New forms of Video surveillance
The world has changed a lot since the first video surveillance system was introduced in 1968. Today, the little camera at the corner has become intelligent in ways that were unimaginable 4 decades ago, and is used for more than just ‘watching’ shoplifters and airports. Today’s video surveillance systems, and the video they generate, are put to a variety of uses, and can be analyzed to yield much more information than the older CCTV (Closed Circuit Television) cameras.
In some places, “Talking CCTV” cameras have been installed as video surveillance. In this system, an operator continuously monitors the CCTV footage being shown and can also communicate instantly with the offender being observed. This system was developed because, in recent times, the CCTV cameras have been damaged by criminals seeking to avoid the uninvited attention that these cameras give them.
There are many industrial processes that need to be under video surveillance, because they are conducted in conditions unsuitable for human beings. These processes include those that use dangerous chemicals or nuclear processes which cannot be directly observed by people. For such video surveillance, special CCTV cameras known as thermographic cameras are used, which can measure temperature during a process. Temperature readings are often a vital piece of information about such processes.
Another form of video surveillance is automatic number plate recognition. This system tracks the number plates of all vehicles passing through a particular point, reads them, and matches them with a database of vehicle numbers to detect criminals or people who have committed traffic offences. A new development is called Closed-Circuit Digital Photography (CCDP). With this technology, instead of recording video, a high-resolution camera is used to take good quality images of the scene at a regular time period, or on detecting a change in the scene – such as movement, or when sunlight changes. This system can be used to replace the high cost and storage requirements of traditional ‘video surveillance’.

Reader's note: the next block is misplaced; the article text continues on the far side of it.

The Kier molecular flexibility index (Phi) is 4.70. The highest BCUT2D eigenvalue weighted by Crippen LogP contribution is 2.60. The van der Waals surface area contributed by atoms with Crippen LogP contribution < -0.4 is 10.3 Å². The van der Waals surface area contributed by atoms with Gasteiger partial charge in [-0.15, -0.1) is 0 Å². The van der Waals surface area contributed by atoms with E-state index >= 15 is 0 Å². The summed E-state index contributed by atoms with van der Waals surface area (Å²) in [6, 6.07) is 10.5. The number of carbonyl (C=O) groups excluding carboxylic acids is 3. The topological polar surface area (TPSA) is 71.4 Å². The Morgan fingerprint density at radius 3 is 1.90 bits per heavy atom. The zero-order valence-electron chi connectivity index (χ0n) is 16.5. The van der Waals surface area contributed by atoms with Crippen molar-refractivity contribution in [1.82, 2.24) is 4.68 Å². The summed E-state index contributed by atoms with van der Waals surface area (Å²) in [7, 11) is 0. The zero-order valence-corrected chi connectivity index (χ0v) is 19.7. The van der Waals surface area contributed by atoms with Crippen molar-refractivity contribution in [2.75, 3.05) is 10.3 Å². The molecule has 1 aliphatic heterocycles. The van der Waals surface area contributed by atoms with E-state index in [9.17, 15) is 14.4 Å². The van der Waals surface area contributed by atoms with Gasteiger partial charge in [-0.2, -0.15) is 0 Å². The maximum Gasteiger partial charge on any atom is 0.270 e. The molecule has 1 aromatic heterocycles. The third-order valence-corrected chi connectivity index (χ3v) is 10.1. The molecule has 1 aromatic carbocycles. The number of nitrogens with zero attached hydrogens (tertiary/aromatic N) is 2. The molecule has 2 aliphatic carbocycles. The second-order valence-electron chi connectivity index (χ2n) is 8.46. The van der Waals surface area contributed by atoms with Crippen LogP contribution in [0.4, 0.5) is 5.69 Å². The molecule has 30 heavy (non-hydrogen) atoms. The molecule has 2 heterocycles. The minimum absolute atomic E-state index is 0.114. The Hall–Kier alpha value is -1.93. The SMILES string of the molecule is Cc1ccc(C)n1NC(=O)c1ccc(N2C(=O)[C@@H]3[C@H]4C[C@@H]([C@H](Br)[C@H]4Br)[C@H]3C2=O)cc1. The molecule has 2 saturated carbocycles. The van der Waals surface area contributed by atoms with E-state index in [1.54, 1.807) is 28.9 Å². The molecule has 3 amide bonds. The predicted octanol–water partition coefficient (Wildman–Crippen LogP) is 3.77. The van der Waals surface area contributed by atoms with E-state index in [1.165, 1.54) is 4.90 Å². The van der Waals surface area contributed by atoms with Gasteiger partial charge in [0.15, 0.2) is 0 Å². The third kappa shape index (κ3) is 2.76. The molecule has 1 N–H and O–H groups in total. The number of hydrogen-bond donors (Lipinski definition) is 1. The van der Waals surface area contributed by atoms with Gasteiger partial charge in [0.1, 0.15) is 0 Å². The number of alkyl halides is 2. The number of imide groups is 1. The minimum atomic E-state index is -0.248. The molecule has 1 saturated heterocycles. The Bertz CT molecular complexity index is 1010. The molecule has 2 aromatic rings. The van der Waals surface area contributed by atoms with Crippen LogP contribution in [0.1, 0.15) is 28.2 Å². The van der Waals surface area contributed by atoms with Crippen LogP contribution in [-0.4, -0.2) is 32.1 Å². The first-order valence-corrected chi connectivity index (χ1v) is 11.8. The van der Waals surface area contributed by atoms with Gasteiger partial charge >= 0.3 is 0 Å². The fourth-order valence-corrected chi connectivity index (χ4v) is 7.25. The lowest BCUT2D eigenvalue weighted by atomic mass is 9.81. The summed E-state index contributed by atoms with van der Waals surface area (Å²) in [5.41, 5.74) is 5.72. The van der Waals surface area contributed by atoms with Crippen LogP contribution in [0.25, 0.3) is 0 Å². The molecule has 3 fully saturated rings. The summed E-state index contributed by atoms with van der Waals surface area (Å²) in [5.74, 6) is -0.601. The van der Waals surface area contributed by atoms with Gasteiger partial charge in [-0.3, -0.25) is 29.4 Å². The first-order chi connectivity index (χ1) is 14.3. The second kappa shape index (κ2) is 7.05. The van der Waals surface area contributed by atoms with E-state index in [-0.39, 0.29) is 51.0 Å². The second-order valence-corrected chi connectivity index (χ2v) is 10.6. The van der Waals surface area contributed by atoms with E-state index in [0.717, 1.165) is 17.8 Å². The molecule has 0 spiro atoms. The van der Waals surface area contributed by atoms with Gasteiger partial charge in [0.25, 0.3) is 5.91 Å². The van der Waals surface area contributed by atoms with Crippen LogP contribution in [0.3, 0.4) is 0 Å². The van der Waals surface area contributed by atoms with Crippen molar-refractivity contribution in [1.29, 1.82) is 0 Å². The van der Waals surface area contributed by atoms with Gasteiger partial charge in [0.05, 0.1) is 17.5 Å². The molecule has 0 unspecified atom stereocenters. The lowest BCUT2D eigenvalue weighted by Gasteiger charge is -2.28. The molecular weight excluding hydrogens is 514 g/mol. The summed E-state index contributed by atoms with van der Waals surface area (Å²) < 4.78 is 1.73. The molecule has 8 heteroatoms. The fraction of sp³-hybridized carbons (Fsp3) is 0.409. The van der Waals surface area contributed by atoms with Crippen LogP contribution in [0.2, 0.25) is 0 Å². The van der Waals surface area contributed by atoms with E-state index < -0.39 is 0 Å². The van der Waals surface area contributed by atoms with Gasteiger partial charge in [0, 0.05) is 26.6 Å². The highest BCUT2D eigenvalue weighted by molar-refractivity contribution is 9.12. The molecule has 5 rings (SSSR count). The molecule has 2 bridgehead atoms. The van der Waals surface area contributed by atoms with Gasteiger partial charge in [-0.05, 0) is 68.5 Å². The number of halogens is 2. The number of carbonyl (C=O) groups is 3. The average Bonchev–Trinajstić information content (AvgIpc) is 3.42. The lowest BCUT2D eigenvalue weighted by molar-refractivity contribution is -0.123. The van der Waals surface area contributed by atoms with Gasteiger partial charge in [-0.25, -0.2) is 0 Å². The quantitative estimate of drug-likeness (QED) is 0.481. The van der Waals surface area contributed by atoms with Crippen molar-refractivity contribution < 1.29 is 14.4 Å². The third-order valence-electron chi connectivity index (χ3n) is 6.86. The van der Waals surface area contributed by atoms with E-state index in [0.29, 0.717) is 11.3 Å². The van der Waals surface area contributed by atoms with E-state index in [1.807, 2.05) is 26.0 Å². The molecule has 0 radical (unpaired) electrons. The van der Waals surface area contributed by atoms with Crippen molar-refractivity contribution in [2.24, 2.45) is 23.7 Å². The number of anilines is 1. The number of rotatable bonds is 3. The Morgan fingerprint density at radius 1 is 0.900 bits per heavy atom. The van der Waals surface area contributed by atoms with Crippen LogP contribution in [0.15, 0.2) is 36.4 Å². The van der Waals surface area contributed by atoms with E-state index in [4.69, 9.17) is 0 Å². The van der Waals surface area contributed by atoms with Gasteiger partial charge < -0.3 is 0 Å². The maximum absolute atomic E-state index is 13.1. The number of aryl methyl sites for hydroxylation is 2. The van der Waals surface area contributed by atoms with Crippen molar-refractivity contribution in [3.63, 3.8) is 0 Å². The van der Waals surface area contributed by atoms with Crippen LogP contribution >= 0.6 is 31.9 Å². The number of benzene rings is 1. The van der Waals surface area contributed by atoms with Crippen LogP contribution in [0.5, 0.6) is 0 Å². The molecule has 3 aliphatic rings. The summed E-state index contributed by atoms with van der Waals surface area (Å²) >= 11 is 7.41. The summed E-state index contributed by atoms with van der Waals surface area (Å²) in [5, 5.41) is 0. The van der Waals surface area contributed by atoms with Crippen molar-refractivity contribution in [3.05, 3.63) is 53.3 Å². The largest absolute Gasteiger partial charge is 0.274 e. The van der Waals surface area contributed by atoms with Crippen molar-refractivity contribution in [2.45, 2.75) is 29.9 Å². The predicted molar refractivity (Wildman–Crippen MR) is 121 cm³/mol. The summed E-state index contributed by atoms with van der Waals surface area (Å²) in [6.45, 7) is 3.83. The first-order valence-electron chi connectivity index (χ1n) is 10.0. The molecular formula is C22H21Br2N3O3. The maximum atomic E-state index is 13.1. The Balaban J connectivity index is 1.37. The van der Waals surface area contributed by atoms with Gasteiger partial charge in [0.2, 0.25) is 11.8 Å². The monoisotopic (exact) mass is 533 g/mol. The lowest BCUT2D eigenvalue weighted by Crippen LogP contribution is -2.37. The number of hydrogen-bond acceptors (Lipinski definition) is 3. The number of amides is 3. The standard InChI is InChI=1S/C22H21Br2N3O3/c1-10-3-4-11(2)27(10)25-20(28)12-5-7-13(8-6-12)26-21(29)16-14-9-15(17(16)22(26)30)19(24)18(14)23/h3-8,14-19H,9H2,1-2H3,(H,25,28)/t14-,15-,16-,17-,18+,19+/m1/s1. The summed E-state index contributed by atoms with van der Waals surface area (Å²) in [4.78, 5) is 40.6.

A very interesting form of video surveillance is the use of fake cameras. These fake cameras can be bought separately, and are sometimes made to resemble actual models of working cameras. The kinds of fake cameras that are sold include broken cameras, cameras that are found defective during manufacturing, and empty camera cases with blinking lights and motors for movement. Such cameras look exactly like the real cameras they imitate, and even experienced criminals can be hard-pressed to spot the difference. This system is cheaper and just as effective when it comes to deterring crime, though it can’t obviously record any video, or perform any of the other traditional functions of video surveillance.
A new form of video surveillance utilizes what are known as “IP Cameras”, which can be accessed by homeowners or storeowners through internet on a computer or a 3G-enabled mobile phone. Some new systems can record in ‘Night vision’, communicate using two-way audio much like a video phone call, and even work over a wireless network.
However, the most interesting use of video surveillance has to be that some independent artists have used the footage for artistic purposes, such as in music videos and ads.